Neil Armstrong had a problem. He had just flown a quarter of a million miles to the Moon — only to discover a distinctly Earth-like dilemma:
He couldn’t find a place to park.
Looking down from Apollo 11’s Lunar Module “Eagle,” the astronaut spotted boulders scattered along NASA’s proposed landing site. He needed to act quickly.
Armstrong and fellow astronaut Buzz Aldrin floated 100 feet about the lunar surface — with just 90 seconds of propellant left.
Worse, the “Eagle” had begun to kick up moon dust, making it difficult for either man to determine the spacecraft’s exact motion. Armstrong somehow found a nearby patch of level ground and soon received a message: one of the 67-inch probes hanging down from “Eagle” had touched the surface.
“Houston,” Armstrong would announce moments later, “Tranquility Base here. The ‘Eagle’ has landed.” It was 4:18pm on Sunday, July 20, 1969. Fifty years later, we’re still spellbound.
Apollo 50 Festival
Today mere Earthlings celebrate the historic occasion as National Moon Day. If you’re close to the nation’s capital this week, NASA and the Smithsonian are hosting the Apollo 50 Festival Thursday through Saturday. It’s a free three-day event on the National Mall. The event includes exhibits, speakers and various family-friendly activities.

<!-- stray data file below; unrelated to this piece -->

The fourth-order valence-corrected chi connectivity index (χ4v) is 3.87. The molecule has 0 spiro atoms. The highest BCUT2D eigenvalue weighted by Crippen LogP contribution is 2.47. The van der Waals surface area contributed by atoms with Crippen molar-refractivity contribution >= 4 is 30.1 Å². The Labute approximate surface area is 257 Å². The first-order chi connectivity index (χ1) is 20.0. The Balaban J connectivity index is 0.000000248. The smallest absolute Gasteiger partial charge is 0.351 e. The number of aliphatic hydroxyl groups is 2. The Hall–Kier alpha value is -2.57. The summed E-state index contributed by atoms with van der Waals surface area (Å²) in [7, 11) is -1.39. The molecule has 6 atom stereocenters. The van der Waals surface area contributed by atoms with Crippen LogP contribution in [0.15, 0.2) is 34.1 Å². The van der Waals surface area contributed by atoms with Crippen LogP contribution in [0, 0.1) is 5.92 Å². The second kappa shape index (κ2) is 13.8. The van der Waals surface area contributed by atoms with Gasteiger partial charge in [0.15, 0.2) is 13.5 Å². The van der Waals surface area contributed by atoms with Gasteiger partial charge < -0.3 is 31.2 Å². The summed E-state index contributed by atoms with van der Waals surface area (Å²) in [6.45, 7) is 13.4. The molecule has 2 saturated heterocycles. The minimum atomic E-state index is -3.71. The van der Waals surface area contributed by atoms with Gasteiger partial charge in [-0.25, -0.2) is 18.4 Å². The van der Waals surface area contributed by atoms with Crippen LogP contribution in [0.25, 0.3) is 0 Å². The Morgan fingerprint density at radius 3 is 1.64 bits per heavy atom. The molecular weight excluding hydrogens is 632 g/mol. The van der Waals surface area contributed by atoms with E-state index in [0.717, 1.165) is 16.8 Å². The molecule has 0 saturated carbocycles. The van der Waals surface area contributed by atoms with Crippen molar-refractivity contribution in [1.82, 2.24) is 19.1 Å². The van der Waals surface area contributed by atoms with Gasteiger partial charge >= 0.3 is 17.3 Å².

Also at the festival, LEGO will unveil a life-size model of an Apollo 11 Lunar Module pilot. The toy company’s Master Builders spent nearly 300 hours designing and constructing the model, which replicates the crew’s space suits and features 10 different colors. More than 30,000 LEGO bricks went into the project.
Not all the fun happens in Washington. The Armstrong Air & Space Museum in Ohio will stage a 5k and 10k “Run to the Moon” complete with NASA astronauts, space inflatables, interactive STEM activities and rocket launches over the weekend. NASA TV is filled with Apollo 11-related programming this week as well.
Armstrong returns to the Moon
The Apollo 11 landing was a worldwide phenomenon. French artist Richard Clar has come up with a thoroughly original way to honor the first man to walk on the moon. His latest work, titled “Giant Step,” uses an encoded laser beam to transmit Armstrong’s immortal phrase, “That’s one small step for man, one giant leap for mankind” to the lunar surface.
A retro-reflector, which Armstrong and Aldrin deposited on the moon in 1969, will then bounce the light beam back to Earth at precisely the time of man’s first step on the Moon.